‘Get out!’ yelled the guy in the passenger seat.

Quick as Lightning we scrambled out of the car.

‘Gosh, it was purgatory in there!’ I exclaimed, as we felt the breeze on our faces.

‘I am sure they are kidnappers’, he said.

I nodded in agreement, ‘Yes! Thank God they threw us out!’

Back to square one, we sat unhappily on our luggage, reluctant to stop a vehicle again, in case it was another kidnapping team.

But we couldn’t sleep there; we had to continue our journey.

Osas- that’s tall, dark, and handsome’s name- waved down a 1970s Mercedes Benz truck- a 911- which was filled with agricultural products, going to Delta State.

Osas talked with the driver for a while and turned to me, ‘Let’s get in, this one is safe’.

We got in, but first the two conductors had to make way for Osas and me. They went to the back of the truck and sat on the baskets of farm harvest. It was us, the driver, and his mechanic at the front.

In my mind, I was like if the driver of the first car had brought along a mechanic, I wouldn’t have had to suffer like this.

We were so happy when we got to Delta state. In thirty to forty-five minutes, we would be in Asaba.

We got to Asaba and the driver asked me my exact destination.

‘Grand Hotels and Resort’, I replied.

He dropped me off at the gates of the hotel. I alighted and waved goodbye to Osas, the kind driver and his friendly mechanic.

Smelling of farm produce, I walked to the entrance of The Grand Hotel.

I was greeted with, ‘Yes Sister, what do you want?’

‘I’m here on Business’, I said in my best imitation British accent.

It didn’t win the guards over.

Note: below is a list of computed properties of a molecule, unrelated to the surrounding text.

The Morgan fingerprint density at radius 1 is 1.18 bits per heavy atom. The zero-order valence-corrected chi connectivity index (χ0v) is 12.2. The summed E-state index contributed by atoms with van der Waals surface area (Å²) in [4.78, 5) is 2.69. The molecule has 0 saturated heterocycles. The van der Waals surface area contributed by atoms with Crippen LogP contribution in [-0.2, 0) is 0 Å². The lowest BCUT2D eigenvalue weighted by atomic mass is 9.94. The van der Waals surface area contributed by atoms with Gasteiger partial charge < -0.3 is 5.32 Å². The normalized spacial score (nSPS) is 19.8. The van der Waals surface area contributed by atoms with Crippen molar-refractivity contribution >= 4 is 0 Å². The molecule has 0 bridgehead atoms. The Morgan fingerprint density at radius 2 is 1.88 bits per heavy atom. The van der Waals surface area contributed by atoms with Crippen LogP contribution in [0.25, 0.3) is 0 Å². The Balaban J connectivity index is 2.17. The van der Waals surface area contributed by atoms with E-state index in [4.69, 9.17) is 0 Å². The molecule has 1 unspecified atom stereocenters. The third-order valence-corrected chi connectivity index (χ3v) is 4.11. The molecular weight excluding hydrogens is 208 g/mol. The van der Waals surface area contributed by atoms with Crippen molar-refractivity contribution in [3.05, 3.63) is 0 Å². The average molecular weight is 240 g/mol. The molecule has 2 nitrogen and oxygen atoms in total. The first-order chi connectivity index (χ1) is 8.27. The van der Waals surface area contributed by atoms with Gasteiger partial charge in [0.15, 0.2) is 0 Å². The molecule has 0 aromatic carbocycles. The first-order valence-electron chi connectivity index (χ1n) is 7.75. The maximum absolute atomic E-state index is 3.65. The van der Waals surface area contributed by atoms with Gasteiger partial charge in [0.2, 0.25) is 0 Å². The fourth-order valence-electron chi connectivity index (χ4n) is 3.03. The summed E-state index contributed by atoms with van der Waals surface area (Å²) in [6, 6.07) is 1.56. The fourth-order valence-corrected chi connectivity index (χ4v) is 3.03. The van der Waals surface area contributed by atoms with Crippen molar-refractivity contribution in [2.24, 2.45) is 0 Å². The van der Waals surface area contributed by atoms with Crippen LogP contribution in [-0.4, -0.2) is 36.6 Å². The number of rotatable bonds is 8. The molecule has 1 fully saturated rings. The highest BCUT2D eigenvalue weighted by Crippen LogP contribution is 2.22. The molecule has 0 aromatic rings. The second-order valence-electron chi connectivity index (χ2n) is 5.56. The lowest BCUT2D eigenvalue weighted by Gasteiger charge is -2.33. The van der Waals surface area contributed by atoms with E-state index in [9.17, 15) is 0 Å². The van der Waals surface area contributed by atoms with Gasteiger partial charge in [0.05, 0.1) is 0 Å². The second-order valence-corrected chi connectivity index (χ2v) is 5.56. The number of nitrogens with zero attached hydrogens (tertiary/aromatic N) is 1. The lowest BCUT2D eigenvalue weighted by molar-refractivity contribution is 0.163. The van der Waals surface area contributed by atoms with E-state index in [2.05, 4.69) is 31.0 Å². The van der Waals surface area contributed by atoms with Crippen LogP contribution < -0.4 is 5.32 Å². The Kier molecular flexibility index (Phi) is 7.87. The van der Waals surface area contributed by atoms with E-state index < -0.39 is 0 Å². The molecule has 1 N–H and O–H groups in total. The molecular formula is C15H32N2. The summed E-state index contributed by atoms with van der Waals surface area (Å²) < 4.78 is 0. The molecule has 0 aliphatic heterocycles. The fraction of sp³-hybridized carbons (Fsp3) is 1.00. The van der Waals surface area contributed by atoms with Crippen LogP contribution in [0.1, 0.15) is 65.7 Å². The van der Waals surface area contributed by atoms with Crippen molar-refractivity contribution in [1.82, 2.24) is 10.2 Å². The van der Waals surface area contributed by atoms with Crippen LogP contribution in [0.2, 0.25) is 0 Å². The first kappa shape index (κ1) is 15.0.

‘What kind of Business?’

I explained that I was a hotel & travel writer; that I had come all the way from Lagos; and that I wanted to see the Sales Manager.

‘So you travelled all the way from Lagos in a 911?’

I told them about how the original car I had boarded broke down, but they refused to believe me.

‘Search her! Search her!’ came a chorus of voices.

The men searched my luggage, while the women guards searched my person.

After a long and thorough body search, I was reluctantly allowed to go, with the guards saying loudly, that in all their years of working at The Grand Hotel, they had never seen anyone arrive in a 911 truck.

Gosh was I embarrassed! I have never felt this embarrassed in my life.

Oh wait! I have felt this embarrassed before. Ten years ago when my dad caught me taking pictures of me. I was not fully dressed then.

He had seized the camera, screamed at me, and grounded me for the rest of my life. It was lifted just last month. Thank you Daddy!

I went into the hotel and checked in.

In four days I was through with I had to do and was going home.

On the way out I heard, ’Know be that sister weh use 911 come, for Frideh?’

‘Na she O!’

Laughter rang behind me.

My face burned with shame! But I wasn’t going to let them see that. So I eyed them and pouted, and wiggled my shoulders and my waist defiantly.

They laughed louder and whistled to boot.

I quickly hailed a taxi to take me out of there.

‘Edegbe Line’, I called to the taxi-man. This time, I was going to wait, even if it took a day.

Platform: travel